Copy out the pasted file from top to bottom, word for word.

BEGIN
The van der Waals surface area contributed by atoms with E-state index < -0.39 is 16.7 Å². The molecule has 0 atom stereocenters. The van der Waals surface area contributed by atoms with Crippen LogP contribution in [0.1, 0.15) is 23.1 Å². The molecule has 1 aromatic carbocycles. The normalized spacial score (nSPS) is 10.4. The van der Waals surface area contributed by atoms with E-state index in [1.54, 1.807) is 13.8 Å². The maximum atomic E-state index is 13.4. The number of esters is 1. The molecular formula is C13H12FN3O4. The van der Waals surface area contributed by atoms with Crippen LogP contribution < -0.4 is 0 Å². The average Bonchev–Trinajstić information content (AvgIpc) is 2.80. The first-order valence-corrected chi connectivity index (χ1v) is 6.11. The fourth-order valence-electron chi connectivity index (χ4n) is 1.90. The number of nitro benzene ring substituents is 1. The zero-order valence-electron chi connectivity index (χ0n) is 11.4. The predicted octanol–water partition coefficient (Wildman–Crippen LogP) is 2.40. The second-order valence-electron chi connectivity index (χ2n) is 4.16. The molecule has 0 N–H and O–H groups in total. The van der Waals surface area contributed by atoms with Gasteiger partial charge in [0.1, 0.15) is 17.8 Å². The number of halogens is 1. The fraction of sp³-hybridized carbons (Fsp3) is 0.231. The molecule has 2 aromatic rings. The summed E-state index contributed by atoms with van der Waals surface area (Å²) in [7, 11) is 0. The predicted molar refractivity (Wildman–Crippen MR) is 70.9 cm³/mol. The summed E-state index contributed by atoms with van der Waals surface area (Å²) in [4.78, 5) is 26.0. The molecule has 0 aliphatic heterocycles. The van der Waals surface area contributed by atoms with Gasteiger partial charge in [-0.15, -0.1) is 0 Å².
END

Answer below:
The van der Waals surface area contributed by atoms with E-state index < -0.39 is 16.7 Å². The molecule has 0 atom stereocenters. The van der Waals surface area contributed by atoms with Crippen LogP contribution in [0.1, 0.15) is 23.1 Å². The molecule has 1 aromatic carbocycles. The normalized spacial score (nSPS) is 10.4. The van der Waals surface area contributed by atoms with E-state index in [1.54, 1.807) is 13.8 Å². The maximum atomic E-state index is 13.4. The number of esters is 1. The molecular formula is C13H12FN3O4. The van der Waals surface area contributed by atoms with Crippen LogP contribution < -0.4 is 0 Å². The average Bonchev–Trinajstić information content (AvgIpc) is 2.80. The first-order valence-corrected chi connectivity index (χ1v) is 6.11. The fourth-order valence-electron chi connectivity index (χ4n) is 1.90. The number of nitro benzene ring substituents is 1. The zero-order valence-electron chi connectivity index (χ0n) is 11.4. The predicted octanol–water partition coefficient (Wildman–Crippen LogP) is 2.40. The second-order valence-electron chi connectivity index (χ2n) is 4.16. The molecule has 0 N–H and O–H groups in total. The van der Waals surface area contributed by atoms with Gasteiger partial charge in [0.1, 0.15) is 17.8 Å². The number of halogens is 1. The fraction of sp³-hybridized carbons (Fsp3) is 0.231. The molecule has 2 aromatic rings. The summed E-state index contributed by atoms with van der Waals surface area (Å²) in [7, 11) is 0. The predicted molar refractivity (Wildman–Crippen MR) is 70.9 cm³/mol. The summed E-state index contributed by atoms with van der Waals surface area (Å²) in [4.78, 5) is 26.0. The molecule has 0 aliphatic heterocycles. The van der Waals surface area contributed by atoms with Gasteiger partial charge in [-0.15, -0.1) is 0 Å².